The effect of current Chinese currency policy (which, despite Beijing’s protests to the contrary, is manipulation pure and simple) is to make the U.S. dollar more valuable and the yuan less valuable. As a result, the benefits of manipulation accrue to Americans, not the Chinese. We get pay raises; they get pay cuts. Americans use their stronger dollars to buy products they would otherwise not have been able to afford. On the flip side, the Chinese people do without products that they otherwise would have been able to afford had their government not transferred their purchasing power to us.

Schiff goes on to express his concern at the fact that nobody, including the Chinese, seems to understand this.  Now as a guy who talks to macroeconomists, I can tell you that this hypothesis is not that far-fetched.  But it’s not the only explanation for the current situation.  Economists tend to make a lot of assumptions without noticing them.  One assumption that is common and probably flimsy at best is that the motivations of government are aligned in some way with the interests of their citizens.  If we believe this assumption with respect to China, ignorance is the only explanation for their monetary policy since their people are certainly the losers in the deal.  If, on the other hand, we imagine that the Chinese government has other motivations like, for instance, becoming the world’s new economic and political super-power, then this policy might be ingenious, not because it helps their economy but because it puts them in the position to dynamite the US economy whenever they feel like it (and to do so by reluctantly giving into our demand no less). 

I don’t know what their motivation really is.  Maybe they don’t realize they are making bad economic decisions.  Maybe they are after a pound of American flesh.  But one thing is for sure either way.  For us to act like they need our market is like Antonio saying to Shylock  “I’ve got you right where I want you.”

Also, this post is excellent.

He neglects to mention that during the five years from 1945 to 1949, federal spending dropped by 58% and taxes fell by 12%. Meanwhile, the budget deficit fell by 66% in 1946 and was in surplus from 1947 to 1949. [i] In other words, although we did not pay down our nominal debt in the decade after the war, we did succeed in massively shrinking government and the burden that it places on society. Could it be that this had something to do with the post-war boom, or should we give all the credit to the monetary policy? (It is important to point out that our national debt did initially decline from 1945 to 1949, but the extra spending necessary to finance the Korean War reversed that trend.)

Contrary to the standard progressive (Keynesian) account taught in history class of the massive government spending during WWII bringing us out of the depression, or the more nuanced neo-Keynesian/monetarist theory that it’s all due to monetary policy, the case for a property rights explanation presents itself quite clearly.  By all accounts that I have seen, the standard of living during the war wasn’t particularly high despite inflated “output” (GDP).  How excited are you that the country is producing a lot of equipment that is getting blown up in Europe and the Pacific while at home, common things like gas, rubber, and silk are rationed and you have to grow your lunch in your back yard?  Spending doesn’t make us rich as Keynesians would have us believe.  We only started to experienced prosperity after the government got out of the way.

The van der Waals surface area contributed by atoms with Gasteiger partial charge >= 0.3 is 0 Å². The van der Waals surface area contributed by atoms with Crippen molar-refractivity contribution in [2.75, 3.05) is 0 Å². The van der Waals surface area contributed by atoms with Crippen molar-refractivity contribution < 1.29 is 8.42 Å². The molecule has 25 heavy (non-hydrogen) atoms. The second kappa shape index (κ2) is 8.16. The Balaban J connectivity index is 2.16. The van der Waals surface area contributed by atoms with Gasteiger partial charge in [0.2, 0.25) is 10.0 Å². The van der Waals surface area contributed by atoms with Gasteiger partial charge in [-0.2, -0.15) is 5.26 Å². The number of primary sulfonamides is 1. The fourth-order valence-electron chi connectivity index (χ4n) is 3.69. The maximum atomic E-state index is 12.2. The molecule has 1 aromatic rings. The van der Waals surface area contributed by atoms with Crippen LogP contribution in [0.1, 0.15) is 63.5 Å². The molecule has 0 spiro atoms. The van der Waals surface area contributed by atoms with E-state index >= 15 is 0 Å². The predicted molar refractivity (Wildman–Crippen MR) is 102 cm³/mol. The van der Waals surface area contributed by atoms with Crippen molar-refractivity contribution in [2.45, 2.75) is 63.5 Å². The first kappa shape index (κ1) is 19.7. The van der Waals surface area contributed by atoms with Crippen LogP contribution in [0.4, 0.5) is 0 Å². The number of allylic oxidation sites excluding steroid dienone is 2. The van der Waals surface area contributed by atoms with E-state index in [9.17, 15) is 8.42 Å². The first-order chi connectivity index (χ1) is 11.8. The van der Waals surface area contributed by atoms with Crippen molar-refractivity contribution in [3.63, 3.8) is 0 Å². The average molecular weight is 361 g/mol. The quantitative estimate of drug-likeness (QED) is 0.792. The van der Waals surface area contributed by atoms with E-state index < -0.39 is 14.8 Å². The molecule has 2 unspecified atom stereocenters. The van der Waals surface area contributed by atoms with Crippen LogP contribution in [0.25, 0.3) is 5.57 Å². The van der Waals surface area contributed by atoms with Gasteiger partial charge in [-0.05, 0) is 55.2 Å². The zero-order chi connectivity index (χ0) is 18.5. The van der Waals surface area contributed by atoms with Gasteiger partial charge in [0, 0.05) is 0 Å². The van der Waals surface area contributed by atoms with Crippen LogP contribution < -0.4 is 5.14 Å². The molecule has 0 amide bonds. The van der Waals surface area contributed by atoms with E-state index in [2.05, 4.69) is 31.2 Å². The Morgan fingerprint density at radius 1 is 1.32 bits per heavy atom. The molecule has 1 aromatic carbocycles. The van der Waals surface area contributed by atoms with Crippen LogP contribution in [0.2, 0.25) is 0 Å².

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It’s Property Rights, Stupid!

April 23, 2010 1 comment

Freedom is the greatest economic innovation in history.  It’s not a coincidence that the greatest period of scientific, economic, and philosophical progress in the ancient world (at least in the west) coincided with the rise of democracy in Greece and continued through the years of the roman republic.  Then once the republic descended into totalitarianism and collapsed, Europe was stuck in a “dark age” for nearly a thousand years ruled by kings and queens.  When the renaissance finally came to Europe it began in the merchant republics of Italy.  Marco Polo didn’t go to China on the orders of the King of France, or some German warlord, he set out from the Venetian Republic, in an attempt to get rich, and the did.  In 1215, England imposed the Magna Carta upon King John and then spent over four centuries in a back and forth struggle between kings and subjects which culminated in the civil wars of the mid 17th century and the establishment of the Commonwealth of England.  Following this, England quickly became the world’s economic and military super power.  Finally, the ultimate realization of individual liberty occurred in the formation of the United States.  The industrial revolution and the greatest era of prosperity the west has ever known soon followed.

If we want to continue to reap the benefits of freedom we have to rediscover the connection between freedom and prosperity.  John Locke said that “no one ought to harm another in his life, health, liberty, or possessions.”  The last area, possessions, seems to be commonly overlooked these days and it is quite possibly the most important part.  Indeed, it was even changed to happiness by Jefferson in the declaration of independence.  But the pursuit of happiness must be viewed as inclusive of the pursuit of property as well as other pursuits an individual may desire.  To say that this applies to any pursuit from which a person may derive happiness except property makes no sense.  If  the policy of the government is that you are free to do whatever you want but if your actions lead to the accumulation of any physical property we may or may not take it at any time, are you really free?  “Freedom” without property rights is a misnomer.  More importantly, it is the property rights that are responsible for the marvelous economic implications of freedom.